As a student teacher I was really nervous starting my first prac and I know I’m not alone. Walking into an unfamiliar school, staffroom and classroom with a temporary loss of security can be quite daunting. A great supervising teacher can make the experience a lot easier and very enjoyable. So what makes a great supervising teacher?

I surveyed student teachers and found out that they look for someone who;

  • is friendly and welcoming
  • introduces the student to other staff members and the class
  • assures the student if they are nervous
  • provides the student with the lessons/teaching programs he/she would like them to teach in advance
  • suggests and discusses content, teaching and management strategies
  • discusses goals and how they might be achieved
  • shares resources
  • provides a background about the students in the class
  • includes the student in RFF time and planning units of work
  • explains how the roll call book works
  • provides the student with feedback including their strengths and weaknesses
  • is available e.g. communicates via email
  • is committed to the profession
  • has a positive attitude
  • provides constructive criticism – what should we do next time?
  • encourages the student to self reflect after each lesson
  • models effective teaching strategies
  • is up to date on teaching practises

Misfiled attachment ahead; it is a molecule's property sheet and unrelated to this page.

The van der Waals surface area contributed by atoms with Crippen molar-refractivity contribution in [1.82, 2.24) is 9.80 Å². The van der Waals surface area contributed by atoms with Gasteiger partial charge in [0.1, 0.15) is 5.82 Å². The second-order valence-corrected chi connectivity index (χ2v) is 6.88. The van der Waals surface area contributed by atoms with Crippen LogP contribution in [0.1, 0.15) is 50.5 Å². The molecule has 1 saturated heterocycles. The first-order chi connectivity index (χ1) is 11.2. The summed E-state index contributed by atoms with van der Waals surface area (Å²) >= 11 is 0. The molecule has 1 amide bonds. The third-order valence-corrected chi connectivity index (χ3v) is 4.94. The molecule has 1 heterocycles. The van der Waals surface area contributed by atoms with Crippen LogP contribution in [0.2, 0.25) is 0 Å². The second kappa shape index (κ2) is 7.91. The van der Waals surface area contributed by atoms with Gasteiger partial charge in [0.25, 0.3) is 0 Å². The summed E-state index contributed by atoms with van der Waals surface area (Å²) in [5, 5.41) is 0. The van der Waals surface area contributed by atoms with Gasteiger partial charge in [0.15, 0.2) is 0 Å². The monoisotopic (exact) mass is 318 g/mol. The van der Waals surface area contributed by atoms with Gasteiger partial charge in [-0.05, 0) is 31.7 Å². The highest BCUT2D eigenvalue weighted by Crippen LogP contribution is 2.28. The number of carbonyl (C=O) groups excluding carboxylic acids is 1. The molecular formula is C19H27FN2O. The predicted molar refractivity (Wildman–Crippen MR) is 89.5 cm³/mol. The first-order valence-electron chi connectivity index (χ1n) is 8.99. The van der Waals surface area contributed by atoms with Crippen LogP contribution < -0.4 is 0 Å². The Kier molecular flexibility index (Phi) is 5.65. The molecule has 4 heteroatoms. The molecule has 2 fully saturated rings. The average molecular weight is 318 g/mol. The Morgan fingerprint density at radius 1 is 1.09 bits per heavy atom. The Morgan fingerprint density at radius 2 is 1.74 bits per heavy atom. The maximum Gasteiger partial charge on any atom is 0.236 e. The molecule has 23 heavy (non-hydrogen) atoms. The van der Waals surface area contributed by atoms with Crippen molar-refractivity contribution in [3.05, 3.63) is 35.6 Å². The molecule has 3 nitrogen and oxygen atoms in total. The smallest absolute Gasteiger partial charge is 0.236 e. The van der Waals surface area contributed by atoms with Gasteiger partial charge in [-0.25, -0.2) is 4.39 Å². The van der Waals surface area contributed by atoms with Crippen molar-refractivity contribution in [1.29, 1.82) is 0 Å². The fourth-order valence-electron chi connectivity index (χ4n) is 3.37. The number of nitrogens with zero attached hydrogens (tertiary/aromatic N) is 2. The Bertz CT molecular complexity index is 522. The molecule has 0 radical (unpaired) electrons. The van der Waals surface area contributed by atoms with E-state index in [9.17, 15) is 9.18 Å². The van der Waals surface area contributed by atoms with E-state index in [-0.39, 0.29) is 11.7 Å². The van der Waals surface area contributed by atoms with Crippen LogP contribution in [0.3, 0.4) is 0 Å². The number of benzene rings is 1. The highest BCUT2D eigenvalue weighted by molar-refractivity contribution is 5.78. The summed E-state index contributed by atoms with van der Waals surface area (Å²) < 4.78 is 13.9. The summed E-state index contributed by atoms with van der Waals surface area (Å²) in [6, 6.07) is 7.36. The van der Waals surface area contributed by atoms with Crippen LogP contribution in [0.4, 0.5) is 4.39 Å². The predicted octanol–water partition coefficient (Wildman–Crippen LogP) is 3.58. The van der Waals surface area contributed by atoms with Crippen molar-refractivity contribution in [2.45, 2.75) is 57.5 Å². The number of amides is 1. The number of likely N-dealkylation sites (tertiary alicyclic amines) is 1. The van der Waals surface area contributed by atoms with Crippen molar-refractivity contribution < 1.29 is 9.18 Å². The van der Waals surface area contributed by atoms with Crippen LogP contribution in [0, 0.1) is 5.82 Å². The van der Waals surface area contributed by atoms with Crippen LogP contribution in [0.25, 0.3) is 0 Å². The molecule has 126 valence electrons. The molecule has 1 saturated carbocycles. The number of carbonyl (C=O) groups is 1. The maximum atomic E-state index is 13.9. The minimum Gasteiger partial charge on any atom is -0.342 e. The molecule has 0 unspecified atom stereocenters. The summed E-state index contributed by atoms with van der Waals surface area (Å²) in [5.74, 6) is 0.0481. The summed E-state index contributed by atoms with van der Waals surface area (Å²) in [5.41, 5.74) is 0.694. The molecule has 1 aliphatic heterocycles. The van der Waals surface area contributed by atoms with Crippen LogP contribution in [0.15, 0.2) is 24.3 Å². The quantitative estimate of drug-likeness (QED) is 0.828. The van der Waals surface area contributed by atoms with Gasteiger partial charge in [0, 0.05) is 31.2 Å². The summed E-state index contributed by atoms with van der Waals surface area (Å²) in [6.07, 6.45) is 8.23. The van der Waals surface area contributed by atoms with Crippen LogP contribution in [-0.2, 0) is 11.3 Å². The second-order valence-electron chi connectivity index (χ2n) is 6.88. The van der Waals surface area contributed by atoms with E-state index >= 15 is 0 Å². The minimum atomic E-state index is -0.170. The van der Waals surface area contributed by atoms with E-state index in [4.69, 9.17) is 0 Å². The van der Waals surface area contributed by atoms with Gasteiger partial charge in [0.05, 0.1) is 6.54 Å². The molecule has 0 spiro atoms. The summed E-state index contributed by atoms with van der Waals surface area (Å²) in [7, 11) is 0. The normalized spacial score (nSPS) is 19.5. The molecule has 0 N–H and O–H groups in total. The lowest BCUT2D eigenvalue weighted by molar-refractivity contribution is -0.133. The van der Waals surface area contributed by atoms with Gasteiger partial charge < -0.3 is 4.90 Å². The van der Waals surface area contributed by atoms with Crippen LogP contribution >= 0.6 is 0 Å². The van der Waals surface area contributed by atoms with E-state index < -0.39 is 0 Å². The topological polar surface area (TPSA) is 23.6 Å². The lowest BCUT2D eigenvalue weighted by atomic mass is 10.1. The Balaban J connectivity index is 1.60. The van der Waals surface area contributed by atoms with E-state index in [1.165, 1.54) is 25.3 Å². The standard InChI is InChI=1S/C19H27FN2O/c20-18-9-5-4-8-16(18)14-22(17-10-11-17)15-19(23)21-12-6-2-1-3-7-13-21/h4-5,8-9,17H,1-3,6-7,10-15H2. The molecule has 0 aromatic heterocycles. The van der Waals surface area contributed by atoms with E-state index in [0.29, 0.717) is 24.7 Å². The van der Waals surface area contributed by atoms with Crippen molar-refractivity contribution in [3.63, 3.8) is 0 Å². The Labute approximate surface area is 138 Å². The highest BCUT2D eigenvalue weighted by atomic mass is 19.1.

• allows the student to believe no question is a silly question
  • starts the student with small groups and then builds them up to the whole class
  • provides the student with a photo of the class to learn names
  • allows the student to observe other great colleague teachers you know within the school
  • is organised
  • lets the student know when they are going to be absent
  • lets the student know when they have a duty
  • explains the reward system in place to the student
  • gets the student a chair/place to sit on the first day
  • provides the student with opportunities to gain a variety of teaching and observation experiences
  • gives advice
  • has confidence in the student
  • expresses concerns early and notifies the student
  • encourages the student to be the best teacher they can be

If all supervising teachers followed this list, each student is sure to have a very enjoyable experience.

I would also like to take this opportunity to thank all the teachers who take on students, it is greatly appreciated.

Are you a great supervising teacher?

Are you thinking of taking on a student teacher?

Are you a student teacher?

Let me know what you think.

Image: Michal Marcol / FreeDigitalPhotos.net



Filed under Supervising Teachers

Using Technology To Support Learning

The NSW Institute of Teachers’ Professional Teaching Standards includes:

 Element 4; Aspect 4.1.5 – Use a range of teaching strategies and resources including ICT and other technologies to foster interest and support learning.